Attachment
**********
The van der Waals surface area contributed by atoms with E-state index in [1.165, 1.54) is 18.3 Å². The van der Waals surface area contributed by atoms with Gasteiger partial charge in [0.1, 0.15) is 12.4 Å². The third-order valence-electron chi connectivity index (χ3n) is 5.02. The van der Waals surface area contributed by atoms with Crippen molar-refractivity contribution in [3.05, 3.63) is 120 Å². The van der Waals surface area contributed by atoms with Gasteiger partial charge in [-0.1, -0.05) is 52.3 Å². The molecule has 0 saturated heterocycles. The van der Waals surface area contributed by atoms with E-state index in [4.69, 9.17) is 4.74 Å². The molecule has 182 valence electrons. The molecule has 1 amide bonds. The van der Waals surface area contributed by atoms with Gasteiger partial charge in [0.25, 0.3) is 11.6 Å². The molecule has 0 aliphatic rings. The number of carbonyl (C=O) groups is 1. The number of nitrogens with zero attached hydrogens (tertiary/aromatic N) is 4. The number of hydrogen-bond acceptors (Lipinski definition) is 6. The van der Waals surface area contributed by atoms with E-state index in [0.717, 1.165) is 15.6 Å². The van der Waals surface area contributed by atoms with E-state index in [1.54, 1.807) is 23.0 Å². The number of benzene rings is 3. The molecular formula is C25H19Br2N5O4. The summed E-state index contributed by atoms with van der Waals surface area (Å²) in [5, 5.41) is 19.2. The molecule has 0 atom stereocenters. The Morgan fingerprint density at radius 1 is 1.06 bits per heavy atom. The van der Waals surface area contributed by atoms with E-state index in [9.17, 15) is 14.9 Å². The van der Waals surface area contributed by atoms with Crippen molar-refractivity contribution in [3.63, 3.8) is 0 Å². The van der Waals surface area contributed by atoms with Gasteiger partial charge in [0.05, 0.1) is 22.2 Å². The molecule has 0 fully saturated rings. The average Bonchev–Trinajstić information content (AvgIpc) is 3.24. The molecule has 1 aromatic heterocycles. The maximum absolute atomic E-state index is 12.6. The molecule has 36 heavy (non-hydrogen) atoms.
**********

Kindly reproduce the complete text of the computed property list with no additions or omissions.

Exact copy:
The van der Waals surface area contributed by atoms with E-state index in [1.165, 1.54) is 18.3 Å². The van der Waals surface area contributed by atoms with Gasteiger partial charge in [0.1, 0.15) is 12.4 Å². The third-order valence-electron chi connectivity index (χ3n) is 5.02. The van der Waals surface area contributed by atoms with Crippen molar-refractivity contribution in [3.05, 3.63) is 120 Å². The van der Waals surface area contributed by atoms with Gasteiger partial charge in [-0.1, -0.05) is 52.3 Å². The molecule has 0 saturated heterocycles. The van der Waals surface area contributed by atoms with E-state index in [4.69, 9.17) is 4.74 Å². The molecule has 182 valence electrons. The molecule has 1 amide bonds. The van der Waals surface area contributed by atoms with Gasteiger partial charge in [0.25, 0.3) is 11.6 Å². The molecule has 0 aliphatic rings. The number of carbonyl (C=O) groups is 1. The number of nitrogens with zero attached hydrogens (tertiary/aromatic N) is 4. The number of hydrogen-bond acceptors (Lipinski definition) is 6. The van der Waals surface area contributed by atoms with E-state index in [0.717, 1.165) is 15.6 Å². The van der Waals surface area contributed by atoms with E-state index in [1.54, 1.807) is 23.0 Å². The number of benzene rings is 3. The molecular formula is C25H19Br2N5O4. The summed E-state index contributed by atoms with van der Waals surface area (Å²) in [5, 5.41) is 19.2. The molecule has 0 atom stereocenters. The Morgan fingerprint density at radius 1 is 1.06 bits per heavy atom. The van der Waals surface area contributed by atoms with E-state index in [9.17, 15) is 14.9 Å². The van der Waals surface area contributed by atoms with Crippen molar-refractivity contribution in [3.63, 3.8) is 0 Å². The van der Waals surface area contributed by atoms with Gasteiger partial charge in [0.05, 0.1) is 22.2 Å². The molecule has 0 fully saturated rings. The average Bonchev–Trinajstić information content (AvgIpc) is 3.24. The molecule has 1 aromatic heterocycles. The maximum absolute atomic E-state index is 12.6. The molecule has 36 heavy (non-hydrogen) atoms.